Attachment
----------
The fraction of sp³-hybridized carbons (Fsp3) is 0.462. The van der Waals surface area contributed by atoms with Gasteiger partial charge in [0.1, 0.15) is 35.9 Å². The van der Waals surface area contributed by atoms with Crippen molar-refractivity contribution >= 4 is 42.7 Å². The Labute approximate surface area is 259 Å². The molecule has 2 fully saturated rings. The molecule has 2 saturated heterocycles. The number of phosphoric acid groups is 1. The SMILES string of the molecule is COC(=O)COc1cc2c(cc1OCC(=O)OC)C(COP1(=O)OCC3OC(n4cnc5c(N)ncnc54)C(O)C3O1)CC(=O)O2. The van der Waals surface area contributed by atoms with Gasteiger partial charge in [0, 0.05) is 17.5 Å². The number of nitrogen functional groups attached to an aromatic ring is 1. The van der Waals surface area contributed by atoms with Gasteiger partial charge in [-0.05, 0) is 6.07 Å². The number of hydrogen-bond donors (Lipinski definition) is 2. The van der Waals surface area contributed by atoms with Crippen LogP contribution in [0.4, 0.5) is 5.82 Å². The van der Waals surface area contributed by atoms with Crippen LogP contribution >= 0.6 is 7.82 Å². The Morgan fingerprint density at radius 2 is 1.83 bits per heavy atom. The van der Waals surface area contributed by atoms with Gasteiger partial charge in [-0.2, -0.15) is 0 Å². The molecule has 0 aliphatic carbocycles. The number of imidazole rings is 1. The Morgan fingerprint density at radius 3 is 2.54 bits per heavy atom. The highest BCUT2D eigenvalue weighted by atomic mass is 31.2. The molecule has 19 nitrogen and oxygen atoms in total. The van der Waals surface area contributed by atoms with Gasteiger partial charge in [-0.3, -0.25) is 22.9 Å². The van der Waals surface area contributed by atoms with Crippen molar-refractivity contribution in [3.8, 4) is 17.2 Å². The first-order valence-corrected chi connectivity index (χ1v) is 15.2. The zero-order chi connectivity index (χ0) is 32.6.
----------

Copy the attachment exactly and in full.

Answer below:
The fraction of sp³-hybridized carbons (Fsp3) is 0.462. The van der Waals surface area contributed by atoms with Gasteiger partial charge in [0.1, 0.15) is 35.9 Å². The van der Waals surface area contributed by atoms with Crippen molar-refractivity contribution >= 4 is 42.7 Å². The Labute approximate surface area is 259 Å². The molecule has 2 fully saturated rings. The molecule has 2 saturated heterocycles. The number of phosphoric acid groups is 1. The SMILES string of the molecule is COC(=O)COc1cc2c(cc1OCC(=O)OC)C(COP1(=O)OCC3OC(n4cnc5c(N)ncnc54)C(O)C3O1)CC(=O)O2. The van der Waals surface area contributed by atoms with Gasteiger partial charge in [0, 0.05) is 17.5 Å². The number of nitrogen functional groups attached to an aromatic ring is 1. The van der Waals surface area contributed by atoms with Gasteiger partial charge in [-0.05, 0) is 6.07 Å². The number of hydrogen-bond donors (Lipinski definition) is 2. The van der Waals surface area contributed by atoms with Crippen LogP contribution in [0.4, 0.5) is 5.82 Å². The van der Waals surface area contributed by atoms with Crippen LogP contribution >= 0.6 is 7.82 Å². The Morgan fingerprint density at radius 2 is 1.83 bits per heavy atom. The van der Waals surface area contributed by atoms with Gasteiger partial charge in [-0.2, -0.15) is 0 Å². The molecule has 0 aliphatic carbocycles. The number of imidazole rings is 1. The Morgan fingerprint density at radius 3 is 2.54 bits per heavy atom. The highest BCUT2D eigenvalue weighted by atomic mass is 31.2. The molecule has 19 nitrogen and oxygen atoms in total. The van der Waals surface area contributed by atoms with Gasteiger partial charge in [-0.3, -0.25) is 22.9 Å². The van der Waals surface area contributed by atoms with Crippen molar-refractivity contribution in [3.8, 4) is 17.2 Å². The first-order valence-corrected chi connectivity index (χ1v) is 15.2. The zero-order chi connectivity index (χ0) is 32.6.